Larry Taylor (geochemist)

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Larry Taylor
Born(1938-09-14)September 14, 1938
DiedSeptember 18, 2017(2017-09-18) (aged 79)
NationalityAmerican
Alma materUniversity of Indiana in Bloomington
Known forPetrology Research
Spouse(s)
Dong-Hwa (Dawn) Shin (m. 1993⁠–⁠2017)
Children2
AwardsUniversity of Tennessee Chancellor's Award for Research and Creative Achievement
NASA SSERVI Wargo Award
Honorary Fellow of the Russian Mineralogical Society and Russian Academy of Sciences
2004 University of Tennessee University Distinguished Professor

Lawrence August Taylor (September 14, 1938 – September 18, 2017) was an American geochemist and petrologist working at the Department of Earth and Planetary Sciences in the University of Tennessee. He is the founder of the UT Planetary Geosciences Institute and was also its director until late 2017.

Taylor was a graduate of the Indiana University at Bloomington, where he obtained a Bachelor's Degree in Chemistry and a Master's Degree in Geology. He would move on to receive a PhD from Lehigh University, perform pre-doctoral experimental petrology research at the Geophysical Laboratory of the Carnegie Institution of Washington, and finally a Fulbright Fellowship at the Max-Planck-Institüt für Kernphysik in Heidelberg, Germany.[1]

In December 1972, Taylor was offered to be in the “back room”[1] of Johnson Space Center during the Apollo 17 mission where he had the opportunity to directly advise astronauts on their extravehicular activities on the Moon. Subsequently, Taylor became very close friends with Harrison Schmitt, the last man to step on the lunar surface and the sole geologist to ever reach the Moon. The two would collaborate throughout their careers with Schmitt playing an influential role in helping Taylor develop the Department of Earth and Planetary Sciences at UT.[2]

In 1973, after 2 years of being an Assistant Professor at Purdue University, Taylor would arrive at the University of Tennessee, near the very beginning of the institution's dive into research. Taylor would remain at the University of Tennessee for the latter half of his life and become “one of the true giants in the field”[1] of lunar science and the Director of the University of Tennessee Department of Earth and Planetary Sciences until his retirement in 2017.

Early life (1938–1958)[edit]

Taylor was born September 14, 1938, in Paterson, New Jersey and was raised in Port Jervis, New York, over a bar owned by his father. At the beginning of his senior year in high school, Taylor was involved in an automobile accident that forced him to get a hip replacement and left him hospitalized for around 10 months. However, after returning to school, Taylor was still able to pass his final exams and graduate. After high school, Taylor began his higher education with night school at Orange County Community College in Middletown, New York.[3]

Education and early academic career (1958–1973)[edit]

In 1958, Taylor left New York City "one step ahead of the law"[3] and started additional education at the Indiana University in Bloomington. In 1961, Taylor graduated but decided to stay and achieve a master's degree in geology due to a friend's persuasion. During this period, Taylor took on many miscellaneous occupations that included: driller, rocker shovel loader, powder-monkey, and geologist in mines in Ontario, Canada.[3] In 1965, Taylor's two children, Kelly and Jeff, were born, and he was introduced to planetary geology at Lehigh University in Bethlehem, Pennsylvania. Taylor would continue his studies at various universities and institutes until 1971, when he was hired as an assistant professor at Purdue University. Just two years later (1973), Taylor would move to the University of Tennessee.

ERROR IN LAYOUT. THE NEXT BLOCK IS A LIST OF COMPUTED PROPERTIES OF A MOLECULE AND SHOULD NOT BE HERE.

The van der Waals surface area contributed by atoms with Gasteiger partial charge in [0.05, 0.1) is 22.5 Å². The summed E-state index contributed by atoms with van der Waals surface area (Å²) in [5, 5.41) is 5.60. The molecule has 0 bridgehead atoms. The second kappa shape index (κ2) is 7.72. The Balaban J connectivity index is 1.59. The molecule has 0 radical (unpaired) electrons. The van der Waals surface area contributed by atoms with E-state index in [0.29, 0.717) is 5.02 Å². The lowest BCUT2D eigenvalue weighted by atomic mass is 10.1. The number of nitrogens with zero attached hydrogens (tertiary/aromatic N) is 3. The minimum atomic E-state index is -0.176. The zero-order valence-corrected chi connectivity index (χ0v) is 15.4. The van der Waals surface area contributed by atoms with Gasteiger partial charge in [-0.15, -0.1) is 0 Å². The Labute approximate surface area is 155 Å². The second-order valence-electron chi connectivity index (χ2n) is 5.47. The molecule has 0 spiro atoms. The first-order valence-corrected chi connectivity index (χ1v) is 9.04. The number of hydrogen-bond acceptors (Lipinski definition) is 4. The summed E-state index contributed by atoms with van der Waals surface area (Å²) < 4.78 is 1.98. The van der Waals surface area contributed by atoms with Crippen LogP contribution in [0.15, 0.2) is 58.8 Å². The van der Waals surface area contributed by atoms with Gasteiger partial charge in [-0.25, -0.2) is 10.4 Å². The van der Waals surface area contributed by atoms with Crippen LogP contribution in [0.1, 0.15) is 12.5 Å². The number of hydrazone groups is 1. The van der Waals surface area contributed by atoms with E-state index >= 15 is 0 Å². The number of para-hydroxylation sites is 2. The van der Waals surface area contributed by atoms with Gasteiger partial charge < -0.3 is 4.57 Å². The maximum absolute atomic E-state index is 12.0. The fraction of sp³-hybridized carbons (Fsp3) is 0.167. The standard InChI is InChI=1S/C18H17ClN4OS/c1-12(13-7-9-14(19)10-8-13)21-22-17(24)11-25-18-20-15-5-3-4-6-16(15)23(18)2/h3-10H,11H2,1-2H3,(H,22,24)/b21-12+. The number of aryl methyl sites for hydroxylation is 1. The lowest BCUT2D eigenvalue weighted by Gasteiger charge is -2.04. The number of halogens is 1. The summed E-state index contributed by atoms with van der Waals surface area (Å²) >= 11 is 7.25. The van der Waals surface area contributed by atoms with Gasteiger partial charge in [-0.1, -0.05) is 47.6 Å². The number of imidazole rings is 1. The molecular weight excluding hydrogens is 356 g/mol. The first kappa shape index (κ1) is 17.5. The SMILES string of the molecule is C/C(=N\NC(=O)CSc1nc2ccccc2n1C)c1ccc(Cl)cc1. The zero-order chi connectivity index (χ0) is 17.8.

Later career and death (1973–2017)[edit]

At the University of Tennessee, Taylor would achieve tenure after only two years and then become a full professor after another two years (1977). In 1993, Taylor married Dong-Hwa (Dawn) Shin.[3] Throughout the rest of his career, Taylor would produce 542 peer-reviewed research papers,[3] and would eventually partially retire in 2017 after 46 years of work. Taylor died on September 18, 2017, four days after his 79th birthday.[3] Taylor's longtime colleague, Hap McSween, remembers him as a "diamond in the rough" and states that his "constant presence in the department will be missed." [4]

Works[edit]

Taylor led a prolific 46-year career[5] with more than 100 articles published in science journals including:

In 2005, Taylor met with S. Ross Taylor and G. Jeffrey Taylor in the Gatlinburg, Tennessee Meteorological Society meeting to write "The Moon—A Taylor Perspective," also known as the "Taylor-cubed paper." This article was featured in a special 2006 issue of Geochimica et Cosmochimica Acta dedicated to Larry Haskin.[7]

References[edit]

  1. ^ a b c "In Memoriam: Lawrence A. ("Larry") Taylor, 1938–2017 | Planetary News". www.lpi.usra.edu. Retrieved 2018-03-13.
  2. ^ "In Memoriam: Lawrence "Larry" Taylor". News. 2017-09-20. Retrieved 2018-03-14.
  3. ^ a b c d e f Neal, Clive (September 2017). "Lawrence August Taylor". Meteoritical Society. Retrieved 3 March 2018.
  4. ^ "A Diamond in the Rough: Remembering Larry Taylor". www.higherground.utk.edu. Retrieved 2018-04-18.
  5. ^ "Lawrence August Taylor's Obituary on Knoxville News Sentinel". Knoxville News Sentinel. Retrieved 2018-03-13.
  6. ^ "Department of Earth and Planetary Sciences | The University of Tennessee, Knoxville". eps.utk.edu. Retrieved 2018-03-13.
  7. ^ "PSRD Remembers Lawrence A. Taylor". www.psrd.hawaii.edu. Retrieved 2018-04-18.

External links[edit]